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We lack a good indication of what the voters of the 2nd Congressional District in Central Arkansas think of their four Democratic candidates and one incumbent Republican.

But we know that establishment Democrats in Washington prefer Clarke Tucker, the 37-year-old lawyer and state representative from Little Rock, as the winner of their primary. And now we have reason to suspect that establishment Republicans in Washington fear this same Tucker the most.

U.S. Rep. Ben Ray Luján of New Mexico, chairman of the Democratic Congressional Campaign Committee in Washington, extolled Tucker on Friday. He told reporters that the 37-year-old lawyer and state representative from Little Rock was the DCCC's preferred candidate in the four-person Democratic primary in the 2nd District of Arkansas.

The Tucker campaign did not comment. Not even a thank-you. Not so much as an indifferent "that's nice."

The young Little Rockian is smart and accomplished. That's why the DCCC is all over him as an opponent for Republican U.S. Rep. French Hill, even as Tucker faces three worthy local primary challengers back home where the voters are.

A smart and accomplished young politician knows better than to express delight that Washington Democratic insiders are trying to tell Central Arkansas voters to support him.

Tucker told the New York Times a couple of weeks ago--when the Times said without attribution that the DCCC had actively recruited Tucker--that he believed the public mood was to "throw the bums out" and that he would be emphasizing that theme.

Doesn't it risk making Tucker himself a "bum," so to speak, for the chairman of the DCCC to tell reporters in Washington that Washington Democrats want Tucker as the nominee from Central Arkansas?

I grasp the paradox, from personal experience.

From the day Tucker announced, I've practically endorsed him on the record of his life and career as well as from personal familiarity with his intelligence, decency and integrity. But I was properly shamed for patting the heads of the other three passionate, hardworking Democratic candidates who deserve fair consideration--Gwen Combs, organizer of the women's march in Little Rock; Paul Spencer, a civic advocate for ethics reform in politics; and Jonathan Dunkley, a Clinton School official whose name I couldn't seem to recall for the first couple of weeks of his candidacy even as he distinguished himself for unapologetic progressivism.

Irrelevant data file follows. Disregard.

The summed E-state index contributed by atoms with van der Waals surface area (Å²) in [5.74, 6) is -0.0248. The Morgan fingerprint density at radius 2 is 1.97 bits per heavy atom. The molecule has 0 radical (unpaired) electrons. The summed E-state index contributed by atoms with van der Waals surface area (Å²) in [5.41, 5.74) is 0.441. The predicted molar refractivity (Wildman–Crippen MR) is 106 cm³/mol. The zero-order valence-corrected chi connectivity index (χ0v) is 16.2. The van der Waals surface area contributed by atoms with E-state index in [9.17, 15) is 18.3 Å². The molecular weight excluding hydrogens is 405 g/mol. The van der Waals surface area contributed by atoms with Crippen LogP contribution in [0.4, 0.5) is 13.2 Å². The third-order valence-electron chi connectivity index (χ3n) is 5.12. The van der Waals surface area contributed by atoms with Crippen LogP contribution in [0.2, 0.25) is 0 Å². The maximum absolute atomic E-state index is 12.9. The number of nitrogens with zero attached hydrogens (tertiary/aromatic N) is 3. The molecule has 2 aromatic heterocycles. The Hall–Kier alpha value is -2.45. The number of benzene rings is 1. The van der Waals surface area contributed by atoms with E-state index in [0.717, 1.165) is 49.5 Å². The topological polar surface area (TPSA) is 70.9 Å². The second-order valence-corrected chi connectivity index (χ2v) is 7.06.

I am baffled by the DCCC's pre-emptive endorsement of Tucker, but not on merit or even fairness. I share the preference. And political parties may run their own nominating business as they please.

The Democratic National Committee and the state party impose primary-neutrality by chosen rule. But the DCCC, consisting of the elected Democratic congressmen themselves, may do as it wishes.

My recoiling is based on incompetent tactics. Raging anti-establishment fervor is steadily weakening both parties and probably makes now the worst time for a national party to try to influence a local primary.

Real political gains come from the people's passion, not the party's pre-ordained hierarchy.

Whatever difference national Democrats might make among garden-variety liberals in the local primary would be rendered irrelevant by November. That, rest assured, is when Republicans will rail in the Republican-overrun suburbs that Tucker got revealed in the primary as the poster boy for Nancy Pelosi (even though he says he'd vote for someone else to be speaker, because it's time for change).

In that regard, landline-answerers in the 2nd District report getting calls last week that initially sounded like a legitimate poll but turned out to be mere slime-spreading on Tucker. The unidentified "pollster" spouted standard national Republican attack lines disguised as questions, such as something like: Would you vote for Clarke Tucker if you knew he and Hillary Clinton were big pals?

National GOP support groups are the likeliest suspects, and they don't undertake such operations in the middle of Democratic primaries unless one of the Democratic candidates worries them particularly.

Tucker's three Democratic opponents don't have money for so-called "push polls." Anyway, they wouldn't be attacking Tucker for being a Democrat.

Through it all, Central Arkansas, not D.C., is the field of play. Local voters, not Democratic insiders, are the deciders.